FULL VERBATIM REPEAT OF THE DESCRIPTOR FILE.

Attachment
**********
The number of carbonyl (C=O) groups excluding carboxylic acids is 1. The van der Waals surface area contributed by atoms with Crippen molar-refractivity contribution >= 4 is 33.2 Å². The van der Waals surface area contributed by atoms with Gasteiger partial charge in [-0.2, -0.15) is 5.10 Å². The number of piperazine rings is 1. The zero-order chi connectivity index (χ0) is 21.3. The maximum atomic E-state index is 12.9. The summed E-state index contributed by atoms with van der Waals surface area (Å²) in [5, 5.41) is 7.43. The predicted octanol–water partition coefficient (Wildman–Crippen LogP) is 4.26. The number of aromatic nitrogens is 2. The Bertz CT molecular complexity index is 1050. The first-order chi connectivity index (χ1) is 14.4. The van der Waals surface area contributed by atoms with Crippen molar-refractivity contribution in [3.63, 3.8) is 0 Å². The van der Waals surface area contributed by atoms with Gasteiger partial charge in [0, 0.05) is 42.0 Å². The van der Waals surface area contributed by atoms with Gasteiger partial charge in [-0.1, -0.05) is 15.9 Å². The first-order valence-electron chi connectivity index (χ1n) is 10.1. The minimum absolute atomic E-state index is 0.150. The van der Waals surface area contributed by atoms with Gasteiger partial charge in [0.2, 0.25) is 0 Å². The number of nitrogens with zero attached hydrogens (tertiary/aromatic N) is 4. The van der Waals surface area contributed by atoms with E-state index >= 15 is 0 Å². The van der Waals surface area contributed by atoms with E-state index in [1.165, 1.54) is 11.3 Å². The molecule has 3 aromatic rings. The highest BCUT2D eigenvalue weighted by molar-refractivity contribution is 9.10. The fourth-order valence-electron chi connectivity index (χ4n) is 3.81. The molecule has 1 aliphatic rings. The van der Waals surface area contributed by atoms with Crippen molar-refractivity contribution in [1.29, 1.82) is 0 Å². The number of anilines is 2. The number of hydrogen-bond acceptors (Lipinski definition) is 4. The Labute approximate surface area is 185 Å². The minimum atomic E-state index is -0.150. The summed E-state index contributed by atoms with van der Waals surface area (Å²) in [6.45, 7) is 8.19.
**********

The number of carbonyl (C=O) groups excluding carboxylic acids is 1. The van der Waals surface area contributed by atoms with Crippen molar-refractivity contribution >= 4 is 33.2 Å². The van der Waals surface area contributed by atoms with Gasteiger partial charge in [-0.2, -0.15) is 5.10 Å². The number of piperazine rings is 1. The zero-order chi connectivity index (χ0) is 21.3. The maximum atomic E-state index is 12.9. The summed E-state index contributed by atoms with van der Waals surface area (Å²) in [5, 5.41) is 7.43. The predicted octanol–water partition coefficient (Wildman–Crippen LogP) is 4.26. The number of aromatic nitrogens is 2. The Bertz CT molecular complexity index is 1050. The first-order chi connectivity index (χ1) is 14.4. The van der Waals surface area contributed by atoms with Crippen molar-refractivity contribution in [3.63, 3.8) is 0 Å². The van der Waals surface area contributed by atoms with Gasteiger partial charge in [0, 0.05) is 42.0 Å². The van der Waals surface area contributed by atoms with Gasteiger partial charge in [-0.1, -0.05) is 15.9 Å². The first-order valence-electron chi connectivity index (χ1n) is 10.1. The minimum absolute atomic E-state index is 0.150. The van der Waals surface area contributed by atoms with Gasteiger partial charge in [0.2, 0.25) is 0 Å². The number of nitrogens with zero attached hydrogens (tertiary/aromatic N) is 4. The van der Waals surface area contributed by atoms with E-state index >= 15 is 0 Å². The van der Waals surface area contributed by atoms with E-state index in [1.165, 1.54) is 11.3 Å². The molecule has 3 aromatic rings. The highest BCUT2D eigenvalue weighted by molar-refractivity contribution is 9.10. The fourth-order valence-electron chi connectivity index (χ4n) is 3.81. The molecule has 1 aliphatic rings. The van der Waals surface area contributed by atoms with Crippen molar-refractivity contribution in [1.29, 1.82) is 0 Å². The number of anilines is 2. The number of hydrogen-bond acceptors (Lipinski definition) is 4. The Labute approximate surface area is 185 Å². The minimum atomic E-state index is -0.150. The summed E-state index contributed by atoms with van der Waals surface area (Å²) in [6.45, 7) is 8.19.